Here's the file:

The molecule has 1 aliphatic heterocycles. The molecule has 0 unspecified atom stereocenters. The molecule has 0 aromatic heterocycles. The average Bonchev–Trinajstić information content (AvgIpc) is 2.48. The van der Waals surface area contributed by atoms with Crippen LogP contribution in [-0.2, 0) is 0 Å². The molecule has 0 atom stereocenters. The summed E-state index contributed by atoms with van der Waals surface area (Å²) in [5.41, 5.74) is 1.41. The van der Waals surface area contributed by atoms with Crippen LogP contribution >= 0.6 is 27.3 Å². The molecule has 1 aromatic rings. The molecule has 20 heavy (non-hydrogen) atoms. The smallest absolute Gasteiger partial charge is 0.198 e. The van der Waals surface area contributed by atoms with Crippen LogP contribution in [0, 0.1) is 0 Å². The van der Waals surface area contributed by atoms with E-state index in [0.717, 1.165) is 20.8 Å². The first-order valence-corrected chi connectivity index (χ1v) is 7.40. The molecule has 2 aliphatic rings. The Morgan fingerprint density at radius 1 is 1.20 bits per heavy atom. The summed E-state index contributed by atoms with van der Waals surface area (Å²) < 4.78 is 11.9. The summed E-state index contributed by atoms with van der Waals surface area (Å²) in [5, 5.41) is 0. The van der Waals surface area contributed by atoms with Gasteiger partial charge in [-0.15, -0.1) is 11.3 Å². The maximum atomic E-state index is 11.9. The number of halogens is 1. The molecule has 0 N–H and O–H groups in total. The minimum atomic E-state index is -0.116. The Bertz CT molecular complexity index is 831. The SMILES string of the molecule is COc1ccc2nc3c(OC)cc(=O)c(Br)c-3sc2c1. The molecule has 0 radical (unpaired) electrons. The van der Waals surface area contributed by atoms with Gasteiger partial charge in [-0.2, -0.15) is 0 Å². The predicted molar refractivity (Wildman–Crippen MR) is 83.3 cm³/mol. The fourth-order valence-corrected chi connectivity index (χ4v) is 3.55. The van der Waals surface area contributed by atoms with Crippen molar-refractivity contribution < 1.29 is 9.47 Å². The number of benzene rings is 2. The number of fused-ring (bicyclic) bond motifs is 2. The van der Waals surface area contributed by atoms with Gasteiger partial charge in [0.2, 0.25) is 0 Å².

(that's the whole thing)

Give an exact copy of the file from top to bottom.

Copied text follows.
The molecule has 1 aliphatic heterocycles. The molecule has 0 unspecified atom stereocenters. The molecule has 0 aromatic heterocycles. The average Bonchev–Trinajstić information content (AvgIpc) is 2.48. The van der Waals surface area contributed by atoms with Crippen LogP contribution in [-0.2, 0) is 0 Å². The molecule has 0 atom stereocenters. The summed E-state index contributed by atoms with van der Waals surface area (Å²) in [5.41, 5.74) is 1.41. The van der Waals surface area contributed by atoms with Crippen LogP contribution >= 0.6 is 27.3 Å². The molecule has 1 aromatic rings. The molecule has 20 heavy (non-hydrogen) atoms. The smallest absolute Gasteiger partial charge is 0.198 e. The van der Waals surface area contributed by atoms with Crippen LogP contribution in [0, 0.1) is 0 Å². The van der Waals surface area contributed by atoms with E-state index in [0.717, 1.165) is 20.8 Å². The first-order valence-corrected chi connectivity index (χ1v) is 7.40. The molecule has 2 aliphatic rings. The Morgan fingerprint density at radius 1 is 1.20 bits per heavy atom. The summed E-state index contributed by atoms with van der Waals surface area (Å²) < 4.78 is 11.9. The summed E-state index contributed by atoms with van der Waals surface area (Å²) in [5, 5.41) is 0. The van der Waals surface area contributed by atoms with Gasteiger partial charge in [-0.15, -0.1) is 11.3 Å². The maximum atomic E-state index is 11.9. The number of halogens is 1. The molecule has 0 N–H and O–H groups in total. The minimum atomic E-state index is -0.116. The Bertz CT molecular complexity index is 831. The SMILES string of the molecule is COc1ccc2nc3c(OC)cc(=O)c(Br)c-3sc2c1. The molecule has 0 radical (unpaired) electrons. The van der Waals surface area contributed by atoms with Gasteiger partial charge in [-0.2, -0.15) is 0 Å². The predicted molar refractivity (Wildman–Crippen MR) is 83.3 cm³/mol. The fourth-order valence-corrected chi connectivity index (χ4v) is 3.55. The van der Waals surface area contributed by atoms with Crippen molar-refractivity contribution < 1.29 is 9.47 Å². The number of benzene rings is 2. The number of fused-ring (bicyclic) bond motifs is 2. The van der Waals surface area contributed by atoms with Gasteiger partial charge in [0.2, 0.25) is 0 Å².